The public spoke, and the Davenport City Council listened.
The City Council voted 8-1 during Wednesday's committee-of-the-whole to solicit bids for a prospective sewer project on West 5th Street that would seek to maintain one of the remaining brick streets in the city's inventory.
The West 5th Street and Western Avenue intersection improvement project would install new concrete curb and gutters to improve drainage, but reconstructing the street and intersection in brick would be more costly.
The estimate provided by public works for reconstruction was $562,000.
In December, the Historic Preservation Commission denied the request of public works to remove the intersection from the list of protected brick streets so it could replace it with asphalt.
Public Works Director Nicole Gleason and City Engineer Brian Schadt said at the time that replacing the brick would bring higher-than-expected repair costs and that the city needed to complete the project expeditiously.
During that meeting, former Mayor Thom Hart and residents Deanna Walter, Tonia Rogers and Terry Genz spoke out against the request.
On Wednesday, all four returned to City Council chambers to reiterate their requests after public works provided alternative scenarios, including reconstructing the travel lane in concrete or asphalt.
As they did two months ago, Walter and Rogers recalled their decision to move from Omaha 15 years ago and call Davenport home.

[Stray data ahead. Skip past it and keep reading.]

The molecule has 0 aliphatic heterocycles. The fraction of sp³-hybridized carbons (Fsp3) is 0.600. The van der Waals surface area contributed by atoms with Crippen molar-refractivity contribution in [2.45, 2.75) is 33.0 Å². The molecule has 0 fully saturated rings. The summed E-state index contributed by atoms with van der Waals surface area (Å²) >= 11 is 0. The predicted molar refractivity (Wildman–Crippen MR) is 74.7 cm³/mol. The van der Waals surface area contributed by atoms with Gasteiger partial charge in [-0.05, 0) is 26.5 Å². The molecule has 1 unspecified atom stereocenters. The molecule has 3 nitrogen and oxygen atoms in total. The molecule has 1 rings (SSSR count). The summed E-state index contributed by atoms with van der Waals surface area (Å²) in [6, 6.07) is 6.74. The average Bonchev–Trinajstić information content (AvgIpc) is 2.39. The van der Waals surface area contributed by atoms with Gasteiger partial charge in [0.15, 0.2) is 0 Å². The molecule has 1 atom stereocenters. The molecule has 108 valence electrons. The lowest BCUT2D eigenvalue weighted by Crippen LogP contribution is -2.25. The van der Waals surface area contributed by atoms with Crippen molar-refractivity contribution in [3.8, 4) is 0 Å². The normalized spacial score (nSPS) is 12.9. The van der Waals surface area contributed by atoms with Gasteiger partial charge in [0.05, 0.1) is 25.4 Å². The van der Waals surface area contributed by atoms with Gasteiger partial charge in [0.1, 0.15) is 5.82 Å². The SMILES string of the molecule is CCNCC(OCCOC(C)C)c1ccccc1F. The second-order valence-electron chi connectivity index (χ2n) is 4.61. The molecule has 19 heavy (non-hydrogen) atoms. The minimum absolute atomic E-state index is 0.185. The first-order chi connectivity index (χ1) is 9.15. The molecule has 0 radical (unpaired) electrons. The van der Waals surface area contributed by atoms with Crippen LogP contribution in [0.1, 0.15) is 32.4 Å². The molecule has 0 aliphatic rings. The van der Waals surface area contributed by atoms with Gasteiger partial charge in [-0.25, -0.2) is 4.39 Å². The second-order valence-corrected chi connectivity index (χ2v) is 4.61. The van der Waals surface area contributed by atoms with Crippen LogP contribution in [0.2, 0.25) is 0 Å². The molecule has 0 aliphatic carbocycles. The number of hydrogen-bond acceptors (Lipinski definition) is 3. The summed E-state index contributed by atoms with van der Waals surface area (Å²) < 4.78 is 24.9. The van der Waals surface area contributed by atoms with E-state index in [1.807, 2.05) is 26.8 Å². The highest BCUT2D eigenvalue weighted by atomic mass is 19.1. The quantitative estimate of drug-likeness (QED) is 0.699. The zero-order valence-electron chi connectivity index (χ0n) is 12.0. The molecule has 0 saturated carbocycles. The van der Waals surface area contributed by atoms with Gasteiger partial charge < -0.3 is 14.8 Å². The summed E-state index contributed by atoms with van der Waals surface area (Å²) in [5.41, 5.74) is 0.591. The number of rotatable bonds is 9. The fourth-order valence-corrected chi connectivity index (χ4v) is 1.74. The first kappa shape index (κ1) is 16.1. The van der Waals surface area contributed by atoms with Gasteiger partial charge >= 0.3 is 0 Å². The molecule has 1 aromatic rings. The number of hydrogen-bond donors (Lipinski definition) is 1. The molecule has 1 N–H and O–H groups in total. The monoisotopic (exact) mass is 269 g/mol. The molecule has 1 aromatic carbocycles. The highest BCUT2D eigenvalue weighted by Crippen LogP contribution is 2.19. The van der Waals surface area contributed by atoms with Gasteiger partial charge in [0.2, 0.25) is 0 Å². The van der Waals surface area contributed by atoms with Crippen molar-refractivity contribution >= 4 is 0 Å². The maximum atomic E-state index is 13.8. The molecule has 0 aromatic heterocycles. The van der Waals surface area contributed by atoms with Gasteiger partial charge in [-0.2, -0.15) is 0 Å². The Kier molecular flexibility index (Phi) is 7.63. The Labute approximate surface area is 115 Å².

Walter, who owns Cafe d'Marie, mentioned how the brick streets were part of the ambiance and one of the favorite features mentioned by customers and tourists who frequent her business.
Rogers told the council that she contacted the largest trucking companies that use the street and was told they could find an alternative route if the city wished to put restrictions on travel on the street.
Ultimately, the council agreed after Alderwoman Marion Meginnis, 3rd Ward, made a motion to only solicit bids for keeping the street as brick.
Alderwoman Kerri Tompkins, 8th Ward, cast the lone dissenting vote. Prior the vote, Tompkins said she was neither for nor against preserving the street as brick and wanted to have all bid information in hand before making a decision.
Alderman Kyle Gripp, at large, was not in attendance for Wednesday's meeting because he was representing the city in Des Moines.